Capitals forward Sonny Milano showed off an impressive display of skill and hand-eye coordination, nearly scoring against the Minnesota Wild… but would it have counted?
Late in Friday’s game with score tied at 2, Washington’s John Carlson sent a cross-ice pass to Milano in the right circle. The puck deflected up into the air off Milano’s stick. The winger flipped his stick over and batted it down – away from Wild defenseman Brock Faber – then swatted it out of mid-air and toward the goal.
Minnesota goaltender Marc-Andre Fleury deflected the puck into the corner to maintain the tie.
But what if it had gone in?
The shot on goal was clearly below crossbar height, so that would’ve been legal. The deflection, on the other hand…
Let’s check the relevant part of Rule 80:
Batting the puck above the normal height of the shoulders with a stick is prohibited. When a puck is struck with a high stick and subsequently comes into the possession and control of a player from the offending team (including the player who made contact with the puck), either directly or deflected off any player or official, there shall be a whistle.
When a puck has been contacted by a high stick, the play shall be permitted to continue, provided that … the puck has been batted to an opponent. When a player bats the puck to an opponent, the Referee shall give the “washout” signal immediately. Otherwise, he will stop the play.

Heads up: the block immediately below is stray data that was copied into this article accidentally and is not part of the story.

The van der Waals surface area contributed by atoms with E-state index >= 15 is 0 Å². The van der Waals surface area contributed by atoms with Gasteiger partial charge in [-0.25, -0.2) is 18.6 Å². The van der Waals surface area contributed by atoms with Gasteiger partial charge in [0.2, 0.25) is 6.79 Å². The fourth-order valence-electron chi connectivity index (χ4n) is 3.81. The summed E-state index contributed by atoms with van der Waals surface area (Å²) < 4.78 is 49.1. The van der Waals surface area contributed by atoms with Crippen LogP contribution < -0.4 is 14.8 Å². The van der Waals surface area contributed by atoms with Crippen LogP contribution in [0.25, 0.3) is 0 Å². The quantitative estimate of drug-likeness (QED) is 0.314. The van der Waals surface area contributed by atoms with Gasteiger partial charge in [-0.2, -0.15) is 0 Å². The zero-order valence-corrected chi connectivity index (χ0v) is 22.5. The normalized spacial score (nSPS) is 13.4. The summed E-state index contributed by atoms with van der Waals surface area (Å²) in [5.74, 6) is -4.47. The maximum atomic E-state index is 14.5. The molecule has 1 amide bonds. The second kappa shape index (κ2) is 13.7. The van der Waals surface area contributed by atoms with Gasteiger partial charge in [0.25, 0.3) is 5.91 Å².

Referee T.J. Luxmore, positioned in the corner, is giving the washout signal on this play. It’s unclear if he did so because it was no goal, or if he judged the deflection to be legal.
From the video, it looked like Milano tipped the puck above shoulder height, which should result in an immediate whistle.
Here’s the fun part. If the puck had gone in on Milano’s shot, the NHL’s Situation Room could not review and overturn the play unless the Minnesota Wild challenged for a missed stoppage. The league automatically reviews the height of a deflection that immediately enters the net, but this one didn’t. Milano deflected it up high before take a legal shot.
But, wait! This play came in the final minute of regulation, so things are a bit different when it comes to challenges.
Any Coach’s Challenge-eligible play in the final minute of regulation or at any point in overtime is automatically reviewed by the league. This play would’ve been reviewed to determine whether or not Milano’s stick contacted the puck above shoulder height.
At least from here, it looked like it did.
The Washington Capitals went on to win the game 3-2 in a shootout. Referees were T.J. Luxmore (#21) and Graham Skilliter (#24), with linespersons Trent Knorr (#74) and Jesse Marquis (#86).